Streetlife users urged to consider privacy & safety
February 17th 2017
If you are a user of Streetlife, the UK social networking website for local communities which has recently been sold to a US community messaging site, you are being warned to consider your privacy and safety if you transfer your account details across to the new owner, Nextdoor. The deadline for moving to Nextdoor is drawing close, which may prompt some users to do so without considering the implications.
Until now, Streetlife users had only to reveal their first name and local area name, adding the street name if they wished. Nextdoor, however, publishes not only members’ name and area or street name … but also their house number. It is possible for the user to delete their house number, but this may not be intuitive to some users and it is widely felt that their security will be compromised.
It is believed that a number of angry users have already unsubscribed on finding out about this issue, whilst more are considering doing so.
Streetlife was set up in Wandsworth, London nine years ago and rolled out across the UK three years later. It links together users and groups in the same neighbourhood, enabling them to post and respond to messages, events, polls and images. It has grown to over a million users in over 4,000 communities.
Last week, members received an email informing them of the Nextdoor acquisition, telling them that Streetlife would be closed down in two weeks. Allegedly, no clear explanation of the difference between the two was provided in the notification. In addition, no such details appear on the announcement email: https://www.streetlife.com/about/press/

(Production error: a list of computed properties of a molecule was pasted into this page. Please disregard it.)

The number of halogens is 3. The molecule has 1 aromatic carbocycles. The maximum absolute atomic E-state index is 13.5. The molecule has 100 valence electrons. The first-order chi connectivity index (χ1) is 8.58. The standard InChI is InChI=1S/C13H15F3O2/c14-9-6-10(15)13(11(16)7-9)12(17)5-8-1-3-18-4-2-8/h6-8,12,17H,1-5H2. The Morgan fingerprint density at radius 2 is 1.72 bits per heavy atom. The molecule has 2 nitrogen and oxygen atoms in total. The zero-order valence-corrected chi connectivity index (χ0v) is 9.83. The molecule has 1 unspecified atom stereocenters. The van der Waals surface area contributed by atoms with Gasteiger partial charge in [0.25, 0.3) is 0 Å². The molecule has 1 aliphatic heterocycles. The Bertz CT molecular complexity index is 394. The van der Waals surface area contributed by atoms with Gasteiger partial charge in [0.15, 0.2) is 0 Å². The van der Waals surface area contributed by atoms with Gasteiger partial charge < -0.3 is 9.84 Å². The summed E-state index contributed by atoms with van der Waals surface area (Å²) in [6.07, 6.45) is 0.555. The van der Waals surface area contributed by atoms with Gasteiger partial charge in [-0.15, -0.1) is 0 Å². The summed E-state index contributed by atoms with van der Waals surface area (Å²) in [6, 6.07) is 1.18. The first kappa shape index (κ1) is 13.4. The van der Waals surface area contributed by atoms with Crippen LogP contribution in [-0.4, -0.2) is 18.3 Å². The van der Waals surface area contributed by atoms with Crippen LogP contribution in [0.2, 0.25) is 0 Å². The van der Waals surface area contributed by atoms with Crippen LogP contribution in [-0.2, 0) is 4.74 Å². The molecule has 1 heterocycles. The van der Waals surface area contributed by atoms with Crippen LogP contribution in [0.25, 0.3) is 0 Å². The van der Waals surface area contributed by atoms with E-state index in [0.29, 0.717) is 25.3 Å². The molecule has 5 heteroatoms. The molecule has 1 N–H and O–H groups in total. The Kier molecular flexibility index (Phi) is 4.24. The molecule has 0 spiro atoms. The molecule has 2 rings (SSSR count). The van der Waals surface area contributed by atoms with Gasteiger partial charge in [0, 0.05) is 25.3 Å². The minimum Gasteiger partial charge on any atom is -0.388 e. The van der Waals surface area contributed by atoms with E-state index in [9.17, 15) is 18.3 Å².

As a result, users have closed accounts owing to fear of identity theft and compromised personal safety.
The BBC’s Rory Cellan-Jones cites the case of a female member whose violent ex-partner was also a member whom she had not made aware of her new address, for obvious reasons. She moved across to Nextdoor on receiving the email – as did her ex-partner – and her address appeared by default. He has been in touch to say he knows where she lives.
The victim says that she is dissatisfied with Nextdoor’s response to her complaint. The company did, however, apologise unreservedly to anybody who had been upset. It says that user details are available only within the immediate neighbour network.
Talking to the BBC, it added: "We put users firmly in control of managing their privacy settings, and over 90% of users choose to show their real identity and address.
"We are striving to clearly communicate the differences between Nextdoor and Streetlife to allow people to decide whether to sign up for Nextdoor, and this is an entirely voluntary process."
Map image from BBC News website.